Bengaluru: Online furniture store Urban Ladder Home Décor Solutions Pvt. Ltd has raised $3 million in venture debt from Trifecta Capital, joining a growing breed of start-ups which, after raising substantial funds during the funding boom last year, are seeking venture debt to meet their working capital requirements amid the current slowdown in funding.

According to documents filed with the Registrar of Companies, the latest tranche of cash came in June against the issue of non-convertible debentures and compulsorily convertible preference shares.

Compulsorily convertible preference shares are those that have to be converted into ordinary shares after a predetermined date, while non-convertible debentures are unsecured bonds that cannot be converted into stock or equity, but have a higher interest rate than convertible debentures.

“Debt capital makes sense given the cost of capital is lower. Every time you raise equity, you dilute stake and you can’t recoup that ever. Debt is far cheaper. Only thing about debt is, you have to be confident of your repayment ability. It will give the company an additional runway of three to four months. Now, will that additional runway of four months help the company grow the business by an additional 30%? If that additional growth helps improve your valuation and avoid dilution of stake, that is a good enough value you have generated," said one person aware of the development, on the condition of anonymity.

Urban Ladder declined to comment.

Urban Ladder is one of the most well-capitalized online furniture businesses, backed by TR Capital, Sequoia Capital, Steadview Capital, SAIF Partners and Kalaari Capital. The company has raised about $77 million so far, the last being a $50 million round in April 2015. Urban Ladder competes with Pepperfry (Trendsutra Platform Services Pvt. Ltd), which has so far raised $128 million from Goldman Sachs, Norwest Venture Partners and Bertelsmann India Investments, among others.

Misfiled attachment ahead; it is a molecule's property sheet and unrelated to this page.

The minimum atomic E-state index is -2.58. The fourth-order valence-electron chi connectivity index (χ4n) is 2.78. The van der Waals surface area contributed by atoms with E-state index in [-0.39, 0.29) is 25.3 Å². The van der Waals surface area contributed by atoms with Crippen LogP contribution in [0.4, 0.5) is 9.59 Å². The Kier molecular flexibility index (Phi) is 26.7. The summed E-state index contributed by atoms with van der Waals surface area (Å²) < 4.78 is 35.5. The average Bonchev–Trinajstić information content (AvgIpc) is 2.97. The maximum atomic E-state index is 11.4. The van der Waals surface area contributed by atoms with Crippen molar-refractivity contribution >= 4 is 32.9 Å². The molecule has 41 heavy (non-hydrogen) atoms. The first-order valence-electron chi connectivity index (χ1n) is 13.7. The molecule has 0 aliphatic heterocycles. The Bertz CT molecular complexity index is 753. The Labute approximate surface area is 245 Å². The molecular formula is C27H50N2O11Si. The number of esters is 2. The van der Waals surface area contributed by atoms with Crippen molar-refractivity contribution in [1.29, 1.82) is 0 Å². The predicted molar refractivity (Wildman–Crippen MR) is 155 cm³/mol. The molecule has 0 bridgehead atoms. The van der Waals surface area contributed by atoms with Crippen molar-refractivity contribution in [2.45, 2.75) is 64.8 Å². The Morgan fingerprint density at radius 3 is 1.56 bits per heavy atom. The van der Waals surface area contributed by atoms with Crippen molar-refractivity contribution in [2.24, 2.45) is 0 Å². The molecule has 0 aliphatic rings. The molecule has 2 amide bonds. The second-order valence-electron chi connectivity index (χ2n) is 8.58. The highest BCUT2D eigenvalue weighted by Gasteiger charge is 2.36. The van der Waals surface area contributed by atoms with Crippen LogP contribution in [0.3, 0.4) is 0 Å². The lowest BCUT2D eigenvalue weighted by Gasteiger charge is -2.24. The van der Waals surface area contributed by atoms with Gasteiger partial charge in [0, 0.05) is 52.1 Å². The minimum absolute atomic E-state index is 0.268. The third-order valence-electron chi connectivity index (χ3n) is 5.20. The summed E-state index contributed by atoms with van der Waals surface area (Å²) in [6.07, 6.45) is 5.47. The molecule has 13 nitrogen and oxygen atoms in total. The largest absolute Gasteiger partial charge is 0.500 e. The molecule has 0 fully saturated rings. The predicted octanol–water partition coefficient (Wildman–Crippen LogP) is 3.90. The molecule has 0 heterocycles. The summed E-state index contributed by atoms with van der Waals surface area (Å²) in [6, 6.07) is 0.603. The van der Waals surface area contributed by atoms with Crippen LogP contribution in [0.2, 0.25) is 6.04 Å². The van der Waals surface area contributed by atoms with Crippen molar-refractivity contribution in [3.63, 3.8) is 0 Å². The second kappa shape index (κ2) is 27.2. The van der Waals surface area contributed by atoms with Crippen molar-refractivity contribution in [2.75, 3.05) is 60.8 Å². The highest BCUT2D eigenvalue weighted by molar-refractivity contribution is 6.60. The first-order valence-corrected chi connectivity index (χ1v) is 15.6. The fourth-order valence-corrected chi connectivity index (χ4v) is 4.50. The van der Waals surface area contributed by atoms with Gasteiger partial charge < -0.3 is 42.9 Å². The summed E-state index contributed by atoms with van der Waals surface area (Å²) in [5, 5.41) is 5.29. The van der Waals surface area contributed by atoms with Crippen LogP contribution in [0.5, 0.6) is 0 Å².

Both companies are striving to stave off competition from younger rivals such as Homelane (Homevista Décor and Furnishing Pvt. Ltd) and Livspace (Home Interior Design E-commerce Pvt. Ltd), which are enticing shoppers with customized end-to-end home interior services.

Venture debt is becoming popular among start-ups, as venture capital firms are tightening their purses, raising questions over unproven business models of start-ups.

Investors are wielding strong control over portfolio companies, as a funding slowdown helps shift power back to them after more than a year, when start-ups were spoilt for choice given the number of backers. Apart from demanding that start-ups slow expansion, slash costs and cut discounts, many venture capital firms are setting performance milestones; some investors are only releasing funds in instalments, Mint reported on 15 January.

Venture debt providers lend $1-5 million at an interest rate of 15-17% to start-ups.

They usually invest in companies that have already raised series A funding or they come along with an equity investor while lending to these firms. In some cases, the lenders have the option to convert a portion of their warrants into equity.

Of late, early stage start-ups as well as more mature ones have opted for venture debt.

For instance, InnoVen Capital India, a venture debt firm backed by Singapore’s sovereign wealth fund Temasek Holdings Pvt. Ltd, has given loans to companies such as doctor discovery portal Practo and online marketplace Snapdeal, which have raised $124 million and $1.5 billion, respectively.

InnoVen is also close to investing about $5 million in budget hotel aggregator Oyo, said two people aware of the development, who did not want to be named.

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